Thursday, December 16, 2010
Ankle sprains are the most common of all sports injuries. Everyday nearly 10,000 people show up with painful, swollen rolled ankles. Although the Emergency Room may seem like a logical choice when you sprain your ankle, there are five reasons that you might want to reconsider.
1. LONG WAIT
The average time a person waits in the emergency room is over six hours. If you have an ankle sprain, the wait could be even longer. The reason is simple. A sprained ankle is not a life-threatening emergency. Every person who shows up in the Emergency Room with a suspected heart attack, stroke, appendicitis, or whomever gets transported to the hospital via ambulance is marked as a higher priority. Its easy to understand when you’re sitting at home reading this, but not so easy if you are sitting in the ER waiting room with a throbbing ankle.
Care provided in the ER is expensive. In fact, the ER is the most expensive place for the delivery of health care in the United States. The hospital knows that many uninsured patients show up there with very real emergencies that cost a fortune to treat. If a guy with no insurance gets run over by a car, the ER can’t simply turn him away just because he can’t pay. As a result the Emergency Room fees are priced high enough to recoup some of the costs of indigent care. In a sense, when you go to the ER, you are paying your bill and the bill for the guy next to you who can’t pay. You could expect to pay as much as $1,500 for an ankle sprain work-up in the emergency room. If you sprained an ankle and are searching for the most expensive option, this would be it.
3. ANKLE SPRAINS ARE LOW PRIORITY
The fact is that ER docs are busy saving lives. When your complaint is just a painful swollen ankle, you can’t expect to get the same sort of attention as the patient in the stall next to you who’s going into cardiac arrest. You aren’t going to die today from an ankle sprain. In the ER physician’s mind, an ankle sprain is no big deal and one that can be treated later by a specialist. You can only expect basic first aid and a referral to a specialist. You just cannot expect specialized care in the Emergency Department.
ER docs are the most skilled at treated lief-threatening emergencies. But they are not that focused on non-life threatening injuries. You really wouldn’t expect the best treatment for a stroke from an ankle surgeon. By the same token, you can expect an ER Physician to provide the best treatment for your sprained ankle. An award winning-study at the University of Utah found that subtle fractures of the ankle are more than 10 times as common as previously thought. These fractures are frequently misdiagnosed as ankle sprains. Don’t expect an emergency doc to diagnose this type of ankle injury correctly. Without the right diagnosis, you won’t get the best care.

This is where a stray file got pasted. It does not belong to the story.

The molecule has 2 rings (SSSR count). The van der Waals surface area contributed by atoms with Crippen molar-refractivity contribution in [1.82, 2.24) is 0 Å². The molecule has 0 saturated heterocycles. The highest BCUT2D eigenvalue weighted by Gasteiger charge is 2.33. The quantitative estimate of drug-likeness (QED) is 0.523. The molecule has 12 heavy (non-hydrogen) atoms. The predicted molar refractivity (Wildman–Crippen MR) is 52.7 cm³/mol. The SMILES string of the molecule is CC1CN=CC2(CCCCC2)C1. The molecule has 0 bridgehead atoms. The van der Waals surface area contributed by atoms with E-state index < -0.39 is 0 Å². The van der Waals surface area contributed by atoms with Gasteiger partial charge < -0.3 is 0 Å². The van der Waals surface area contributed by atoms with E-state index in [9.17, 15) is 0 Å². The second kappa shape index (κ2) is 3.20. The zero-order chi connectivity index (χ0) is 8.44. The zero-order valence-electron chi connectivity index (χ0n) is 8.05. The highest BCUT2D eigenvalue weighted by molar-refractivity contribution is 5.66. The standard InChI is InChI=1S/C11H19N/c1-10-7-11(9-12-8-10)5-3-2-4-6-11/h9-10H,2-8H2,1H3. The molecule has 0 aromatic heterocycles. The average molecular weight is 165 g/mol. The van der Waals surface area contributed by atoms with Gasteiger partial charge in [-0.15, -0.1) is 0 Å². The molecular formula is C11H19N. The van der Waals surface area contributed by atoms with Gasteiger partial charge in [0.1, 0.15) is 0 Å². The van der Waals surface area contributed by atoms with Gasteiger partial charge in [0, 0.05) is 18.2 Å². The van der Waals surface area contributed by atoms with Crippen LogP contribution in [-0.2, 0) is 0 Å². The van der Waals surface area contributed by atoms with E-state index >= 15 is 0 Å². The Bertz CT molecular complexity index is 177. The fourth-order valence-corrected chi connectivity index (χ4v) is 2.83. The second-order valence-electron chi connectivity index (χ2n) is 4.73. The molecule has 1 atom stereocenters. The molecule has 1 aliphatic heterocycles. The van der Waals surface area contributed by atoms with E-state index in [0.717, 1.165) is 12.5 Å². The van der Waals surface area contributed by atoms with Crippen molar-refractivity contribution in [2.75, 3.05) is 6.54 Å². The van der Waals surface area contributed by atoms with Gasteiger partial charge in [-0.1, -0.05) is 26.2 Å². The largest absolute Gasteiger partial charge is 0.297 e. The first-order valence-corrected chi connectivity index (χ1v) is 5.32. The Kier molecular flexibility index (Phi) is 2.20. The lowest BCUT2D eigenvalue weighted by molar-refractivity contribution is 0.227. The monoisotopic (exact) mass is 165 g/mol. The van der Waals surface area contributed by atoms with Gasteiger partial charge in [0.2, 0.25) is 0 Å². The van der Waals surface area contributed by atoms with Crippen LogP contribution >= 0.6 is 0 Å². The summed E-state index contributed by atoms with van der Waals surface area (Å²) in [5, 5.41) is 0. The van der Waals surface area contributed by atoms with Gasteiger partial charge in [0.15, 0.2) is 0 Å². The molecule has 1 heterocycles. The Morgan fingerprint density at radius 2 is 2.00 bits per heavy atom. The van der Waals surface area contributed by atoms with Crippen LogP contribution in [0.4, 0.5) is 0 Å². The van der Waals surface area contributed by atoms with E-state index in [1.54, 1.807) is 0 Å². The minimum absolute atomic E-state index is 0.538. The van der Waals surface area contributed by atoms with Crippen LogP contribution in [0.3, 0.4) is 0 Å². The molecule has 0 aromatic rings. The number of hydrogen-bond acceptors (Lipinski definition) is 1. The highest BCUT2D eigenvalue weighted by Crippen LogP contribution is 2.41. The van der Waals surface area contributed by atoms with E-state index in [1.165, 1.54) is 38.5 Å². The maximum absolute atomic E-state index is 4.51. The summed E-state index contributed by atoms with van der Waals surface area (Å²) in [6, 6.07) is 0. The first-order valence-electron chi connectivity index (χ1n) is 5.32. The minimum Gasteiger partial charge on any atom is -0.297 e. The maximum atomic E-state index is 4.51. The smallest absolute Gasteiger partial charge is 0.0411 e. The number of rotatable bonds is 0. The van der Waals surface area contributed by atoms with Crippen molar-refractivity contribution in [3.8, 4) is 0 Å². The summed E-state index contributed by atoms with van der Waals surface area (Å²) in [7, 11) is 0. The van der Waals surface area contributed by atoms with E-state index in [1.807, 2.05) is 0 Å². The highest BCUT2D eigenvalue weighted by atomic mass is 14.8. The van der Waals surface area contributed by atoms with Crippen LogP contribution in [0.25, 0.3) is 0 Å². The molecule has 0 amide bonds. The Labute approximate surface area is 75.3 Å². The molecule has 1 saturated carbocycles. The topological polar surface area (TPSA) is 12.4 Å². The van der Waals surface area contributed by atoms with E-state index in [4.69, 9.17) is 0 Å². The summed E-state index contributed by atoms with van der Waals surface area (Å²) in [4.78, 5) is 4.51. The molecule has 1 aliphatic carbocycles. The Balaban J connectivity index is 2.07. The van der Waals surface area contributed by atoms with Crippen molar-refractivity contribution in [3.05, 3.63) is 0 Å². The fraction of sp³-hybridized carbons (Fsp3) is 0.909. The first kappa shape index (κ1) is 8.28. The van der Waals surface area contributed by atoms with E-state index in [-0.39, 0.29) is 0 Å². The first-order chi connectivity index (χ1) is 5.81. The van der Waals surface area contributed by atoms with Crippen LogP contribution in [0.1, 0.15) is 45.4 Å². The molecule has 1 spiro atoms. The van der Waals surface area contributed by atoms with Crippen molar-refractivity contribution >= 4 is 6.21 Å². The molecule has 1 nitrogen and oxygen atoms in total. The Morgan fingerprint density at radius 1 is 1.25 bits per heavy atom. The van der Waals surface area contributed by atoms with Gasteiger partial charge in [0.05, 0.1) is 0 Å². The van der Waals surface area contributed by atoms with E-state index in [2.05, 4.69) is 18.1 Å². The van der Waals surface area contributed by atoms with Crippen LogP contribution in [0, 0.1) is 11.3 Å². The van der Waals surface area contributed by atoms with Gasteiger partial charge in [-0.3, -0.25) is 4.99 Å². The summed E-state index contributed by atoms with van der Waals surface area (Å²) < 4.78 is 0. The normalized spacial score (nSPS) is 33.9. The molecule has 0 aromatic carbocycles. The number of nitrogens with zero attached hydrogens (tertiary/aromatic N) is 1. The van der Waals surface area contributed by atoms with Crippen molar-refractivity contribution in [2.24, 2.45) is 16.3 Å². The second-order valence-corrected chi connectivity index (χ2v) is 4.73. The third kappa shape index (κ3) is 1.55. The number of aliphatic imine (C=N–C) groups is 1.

5. INADEQUATE TREATMENT
The number one risk for continued pain, ankle instability and continued ankle problems is inadequate ankle sprain rehabilitation. Because the ER docs don’t focus on ankle injures, they typically give you some basic first aid, a brace and instructions to follow-up with an ankle specialist. The ER doc fully expects you will get the care you need from an ankle specialist later. But many people don’t. The reality is that the final stages of ankle treatment are the most important. You must have an ankle expert guiding you back to strength and health.
If you sprain your ankle, you should know that most ankle sprains will fully recovery...if treated correctly. You need the best treatment to make a full recovery. If you want to see yourself running instead of limping on a weak ankle, you have to start with expert care. Knowing that the ER will send you to a specialist anyway, you can save weeks of recovery, just by starting with an ankle specialist to heal your ankle sprain fast.
Dr. Christopher Segler is a San Francisco based foot surgeon and nationally recognized foot fracture expert. In 2004 he won an award from the American College of Foot & Ankle Surgeons for his research on the accurate diagnosis of difficult to identify fracture patterns in the foot called Lisfranc's injuries (also called tarsometatarsal fracture dislocations). In 2005 he won an award from the American College of Foot & Ankle Surgeons for his research on the accurate diagnosis of difficult to identify fracture patterns in the ankle called Lateral Process Fractures. If you suffered an ankle sprain that needs the very best treatment as fast as possible, he can see you at your home with an emergency house call visit at your home or office. You can also learn more about the typical experience of an ankle sprain patient in San Francisco here. If you have an ankle sprain and just have a question about whether or not it needs to be treated, you can reach him directly at (415) 308-0833.